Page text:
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 Sensitive information controls

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Access to sensitive information and records is limited.

The Protective Security Policy Framework articulates the government protective security policies that underpin this control.


Some examples of this type of countermeasure include:

  • Access to the records of high profile individuals is restricted and monitored.
  • Access to sensitive information, such as Commercial-in-Confidence information, is restricted and monitored.
  • Protected information is stored in secure environments.

Purpose of this countermeasure

Staff or contractors can abuse their position of trust to:

  • access, manipulate or disclose sensitive information without authority, and
  • steal physical documents.

Staff and contractors can also be coerced to commit fraud for the benefit of another person or entity, e.g. coerced to provide sensitive information.

Abuse of public office or influencing a Commonwealth public official to commit fraud are offences under the Criminal Code Act 1995.

Allowing customers, staff or third parties to access sensitive information and records without authority can lead to fraudsters:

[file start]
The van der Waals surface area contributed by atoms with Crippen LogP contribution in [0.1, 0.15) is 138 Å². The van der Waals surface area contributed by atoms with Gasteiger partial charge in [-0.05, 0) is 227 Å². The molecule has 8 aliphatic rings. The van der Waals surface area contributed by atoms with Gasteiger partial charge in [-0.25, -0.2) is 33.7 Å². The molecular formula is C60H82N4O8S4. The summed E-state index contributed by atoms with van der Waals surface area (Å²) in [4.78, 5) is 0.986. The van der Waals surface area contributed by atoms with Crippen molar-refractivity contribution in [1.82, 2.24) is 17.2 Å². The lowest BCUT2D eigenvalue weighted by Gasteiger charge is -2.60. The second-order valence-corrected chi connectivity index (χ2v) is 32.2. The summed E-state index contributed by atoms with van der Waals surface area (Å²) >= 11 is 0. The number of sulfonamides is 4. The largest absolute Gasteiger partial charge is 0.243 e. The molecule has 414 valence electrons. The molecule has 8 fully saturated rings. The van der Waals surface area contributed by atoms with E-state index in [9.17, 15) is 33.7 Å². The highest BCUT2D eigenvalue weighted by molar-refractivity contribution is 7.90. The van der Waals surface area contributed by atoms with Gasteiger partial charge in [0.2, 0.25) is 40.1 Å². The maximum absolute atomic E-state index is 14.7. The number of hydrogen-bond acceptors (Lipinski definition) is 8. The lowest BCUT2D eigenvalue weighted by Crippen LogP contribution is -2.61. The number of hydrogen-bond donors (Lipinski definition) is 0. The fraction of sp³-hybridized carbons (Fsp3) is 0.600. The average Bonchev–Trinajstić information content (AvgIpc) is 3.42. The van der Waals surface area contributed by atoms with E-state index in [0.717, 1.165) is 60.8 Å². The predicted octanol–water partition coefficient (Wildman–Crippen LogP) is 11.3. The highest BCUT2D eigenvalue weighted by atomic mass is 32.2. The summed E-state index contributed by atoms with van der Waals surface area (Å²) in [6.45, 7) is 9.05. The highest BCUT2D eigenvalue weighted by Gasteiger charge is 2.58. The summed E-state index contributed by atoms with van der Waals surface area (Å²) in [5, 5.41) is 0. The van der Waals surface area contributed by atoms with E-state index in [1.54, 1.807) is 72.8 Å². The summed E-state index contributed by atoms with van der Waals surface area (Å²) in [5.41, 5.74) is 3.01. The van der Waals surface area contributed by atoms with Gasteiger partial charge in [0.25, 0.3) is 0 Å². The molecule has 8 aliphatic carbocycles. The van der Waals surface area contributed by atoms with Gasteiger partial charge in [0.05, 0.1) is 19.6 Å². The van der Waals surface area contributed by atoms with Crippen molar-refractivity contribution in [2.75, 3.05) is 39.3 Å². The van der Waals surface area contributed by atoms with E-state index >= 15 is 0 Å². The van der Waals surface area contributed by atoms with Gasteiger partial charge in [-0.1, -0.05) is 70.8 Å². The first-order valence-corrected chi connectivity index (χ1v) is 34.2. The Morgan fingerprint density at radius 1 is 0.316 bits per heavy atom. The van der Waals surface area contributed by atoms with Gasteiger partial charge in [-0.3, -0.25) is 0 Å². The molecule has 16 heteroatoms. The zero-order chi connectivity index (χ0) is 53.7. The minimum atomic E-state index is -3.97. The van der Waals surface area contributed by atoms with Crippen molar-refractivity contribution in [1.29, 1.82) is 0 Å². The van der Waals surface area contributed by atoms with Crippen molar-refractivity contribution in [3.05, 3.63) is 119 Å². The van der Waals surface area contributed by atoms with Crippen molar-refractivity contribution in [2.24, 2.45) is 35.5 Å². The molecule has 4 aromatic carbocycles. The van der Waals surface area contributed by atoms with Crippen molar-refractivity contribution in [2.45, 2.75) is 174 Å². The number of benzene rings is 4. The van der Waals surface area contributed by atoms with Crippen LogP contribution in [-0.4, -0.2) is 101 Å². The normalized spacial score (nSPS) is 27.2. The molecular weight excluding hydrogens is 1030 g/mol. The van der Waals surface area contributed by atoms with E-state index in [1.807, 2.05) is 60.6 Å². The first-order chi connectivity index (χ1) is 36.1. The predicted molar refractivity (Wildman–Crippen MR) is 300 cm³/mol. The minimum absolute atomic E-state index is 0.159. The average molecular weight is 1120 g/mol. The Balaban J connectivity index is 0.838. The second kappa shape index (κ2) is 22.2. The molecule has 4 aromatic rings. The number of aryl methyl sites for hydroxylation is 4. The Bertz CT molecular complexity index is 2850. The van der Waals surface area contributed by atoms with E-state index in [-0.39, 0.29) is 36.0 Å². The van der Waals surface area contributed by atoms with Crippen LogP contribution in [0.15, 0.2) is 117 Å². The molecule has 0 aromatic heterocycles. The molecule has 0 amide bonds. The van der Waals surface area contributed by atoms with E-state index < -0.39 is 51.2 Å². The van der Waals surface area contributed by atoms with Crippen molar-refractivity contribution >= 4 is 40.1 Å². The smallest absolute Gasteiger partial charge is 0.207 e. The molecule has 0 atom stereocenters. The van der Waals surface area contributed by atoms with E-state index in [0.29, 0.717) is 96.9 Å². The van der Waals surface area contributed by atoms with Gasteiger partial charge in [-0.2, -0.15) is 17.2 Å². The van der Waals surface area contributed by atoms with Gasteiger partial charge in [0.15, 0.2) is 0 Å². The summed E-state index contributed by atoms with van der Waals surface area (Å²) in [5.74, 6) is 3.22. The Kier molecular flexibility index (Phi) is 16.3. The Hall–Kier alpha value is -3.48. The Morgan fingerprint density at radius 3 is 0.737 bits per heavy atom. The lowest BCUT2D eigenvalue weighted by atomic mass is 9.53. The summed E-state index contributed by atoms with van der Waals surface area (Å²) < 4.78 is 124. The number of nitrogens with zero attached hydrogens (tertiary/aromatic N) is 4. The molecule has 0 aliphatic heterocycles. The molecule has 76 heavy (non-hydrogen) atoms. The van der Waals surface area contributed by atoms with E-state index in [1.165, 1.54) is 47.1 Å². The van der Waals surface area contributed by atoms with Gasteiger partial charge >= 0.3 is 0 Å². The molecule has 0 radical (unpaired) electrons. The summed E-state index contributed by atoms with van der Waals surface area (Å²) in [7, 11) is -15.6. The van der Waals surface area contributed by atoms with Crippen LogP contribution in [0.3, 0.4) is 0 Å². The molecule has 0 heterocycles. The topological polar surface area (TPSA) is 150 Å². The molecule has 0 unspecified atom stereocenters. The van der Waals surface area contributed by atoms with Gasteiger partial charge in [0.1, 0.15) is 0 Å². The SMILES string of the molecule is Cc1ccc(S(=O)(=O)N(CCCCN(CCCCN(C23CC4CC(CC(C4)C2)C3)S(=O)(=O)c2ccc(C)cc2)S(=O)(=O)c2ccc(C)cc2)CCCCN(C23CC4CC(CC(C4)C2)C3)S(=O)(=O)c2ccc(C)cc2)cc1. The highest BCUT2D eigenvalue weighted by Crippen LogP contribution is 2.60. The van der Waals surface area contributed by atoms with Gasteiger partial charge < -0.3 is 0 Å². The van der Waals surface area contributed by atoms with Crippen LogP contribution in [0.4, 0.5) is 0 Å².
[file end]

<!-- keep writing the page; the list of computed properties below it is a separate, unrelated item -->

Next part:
• publicly releasing sensitive information,
  • using the information to improperly influence decisions, and
  • using the information to coerce others to act in an involuntary manner.


This type of control is supported by:

How do I know if my countermeasures are effective?

You can apply the following methods to measure the effectiveness of these types of countermeasures:

  • Confirm controls comply with the Protective Security Policy Framework. This includes security requirements for:
    • Sensitive and classified information
    • Access to information
    • Safeguarding information from cyber threats
    • Robust ICT systems
  • Confirm the existence of additional controls for more sensitive information.
  • Review procedures or guidance to confirm it clearly specifies what constitutes sensitive information.
  • Obtain and review requirements for can who can access sensitive information.
  • Confirm the existence of a request and approvals process for accessing sensitive information.
  • Confirm request and approvals processes are consistently applied.
  • Review procedures for requesting access to sensitive information. Confirm the processes are robust. Actively test them if required.
  • Review the need for Security Clearances for accessing sensitive information, if applicable. Confirm staff have the minimum level of clearance.
  • Undertake testing or a process walk-through to confirm that accesses or processes cannot be circumvented.
  • Undertake checks to confirm compliance with clear desk policy.
  • Confirm access to sensitive information is regularly reviewed and reconciled.

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